This is a graph that makes wind farm developers anxious. It was produced in a presentation made by senior AGL Energy executives in late May, and illustrates what would happen to the wind energy market if changes to the renewable energy target were made.
Under the current target, which requires 41,000GWh of large scale renewable energy to be delivered by 2020, some 90 per cent of known wind energy projects would be developed (it does not include Western Australia or Tasmania) – presuming of course that wind energy holds its current cost advantage over solar.
In any case, if the target was modified – to a target that reflects 20 per cent of actual (or forecast) demand – as the likes of Origin Energy and EnergyAustralia demand- then only 50 per cent of the projects in the pipeline would be developed (depending once again on the rival cost of solar).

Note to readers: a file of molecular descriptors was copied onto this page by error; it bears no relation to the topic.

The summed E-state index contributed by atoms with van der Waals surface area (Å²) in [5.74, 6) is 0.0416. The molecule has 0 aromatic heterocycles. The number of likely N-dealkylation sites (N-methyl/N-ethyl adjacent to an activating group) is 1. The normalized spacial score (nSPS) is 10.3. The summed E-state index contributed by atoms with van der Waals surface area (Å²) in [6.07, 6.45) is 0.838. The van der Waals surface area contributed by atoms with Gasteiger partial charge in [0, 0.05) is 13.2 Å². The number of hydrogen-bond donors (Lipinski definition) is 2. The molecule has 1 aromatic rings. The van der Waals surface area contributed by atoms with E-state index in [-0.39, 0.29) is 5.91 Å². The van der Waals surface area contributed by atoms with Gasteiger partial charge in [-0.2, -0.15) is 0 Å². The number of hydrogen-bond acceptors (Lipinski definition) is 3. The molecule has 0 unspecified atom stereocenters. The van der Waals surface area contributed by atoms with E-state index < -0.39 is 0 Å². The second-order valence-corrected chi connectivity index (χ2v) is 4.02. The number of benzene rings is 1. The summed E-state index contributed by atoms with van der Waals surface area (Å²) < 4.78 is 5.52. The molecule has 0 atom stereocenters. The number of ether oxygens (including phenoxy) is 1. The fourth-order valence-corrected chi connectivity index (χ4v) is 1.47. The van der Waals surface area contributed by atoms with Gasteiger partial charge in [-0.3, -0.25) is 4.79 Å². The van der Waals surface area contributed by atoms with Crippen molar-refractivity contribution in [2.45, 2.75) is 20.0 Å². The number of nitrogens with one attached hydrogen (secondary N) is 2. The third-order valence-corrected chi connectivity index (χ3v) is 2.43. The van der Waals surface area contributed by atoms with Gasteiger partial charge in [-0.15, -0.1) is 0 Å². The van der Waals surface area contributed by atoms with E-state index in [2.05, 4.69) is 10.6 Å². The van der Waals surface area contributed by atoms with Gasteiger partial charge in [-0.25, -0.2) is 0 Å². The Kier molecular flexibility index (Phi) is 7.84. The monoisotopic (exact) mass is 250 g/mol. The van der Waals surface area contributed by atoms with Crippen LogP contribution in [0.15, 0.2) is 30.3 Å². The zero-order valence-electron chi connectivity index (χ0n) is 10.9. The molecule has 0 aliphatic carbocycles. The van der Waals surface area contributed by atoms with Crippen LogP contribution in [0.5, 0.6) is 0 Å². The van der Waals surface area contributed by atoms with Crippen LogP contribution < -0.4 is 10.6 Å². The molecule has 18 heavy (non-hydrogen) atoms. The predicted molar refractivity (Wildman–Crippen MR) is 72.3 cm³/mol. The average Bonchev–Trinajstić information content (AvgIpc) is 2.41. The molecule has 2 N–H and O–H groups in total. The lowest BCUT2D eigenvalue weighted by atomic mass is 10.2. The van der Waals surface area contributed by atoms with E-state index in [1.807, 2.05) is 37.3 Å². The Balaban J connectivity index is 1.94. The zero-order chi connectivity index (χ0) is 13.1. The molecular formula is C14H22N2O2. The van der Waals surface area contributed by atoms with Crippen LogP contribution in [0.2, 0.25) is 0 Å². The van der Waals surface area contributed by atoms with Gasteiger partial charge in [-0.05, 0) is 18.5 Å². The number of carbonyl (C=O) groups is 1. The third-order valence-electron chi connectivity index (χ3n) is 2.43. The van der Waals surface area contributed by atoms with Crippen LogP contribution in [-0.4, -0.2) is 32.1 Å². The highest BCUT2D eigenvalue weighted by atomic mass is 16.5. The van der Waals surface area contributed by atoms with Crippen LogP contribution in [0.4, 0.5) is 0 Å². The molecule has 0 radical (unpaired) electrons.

Even AGL Energy’s flagship development, the 250MW first stage of the Silverton wind farm, which according to its data is the cheapest of all wind farm developments, has been put on hold pending clarity about the fate of the target, which as our main story today reports, is under threat if the Coalition wins office. That underlines the level of uncertainty that has brought the industry to an effective halt.
AGL Energy notes that it has enough renewable energy certificates to meet its commitments for around 5 years – courtesy of the surplus of certificates created from the first years of the rooftop solar boom. That excess put many wind projects on hold, and now that is being repeated because of uncertainty about regulatory and political stability.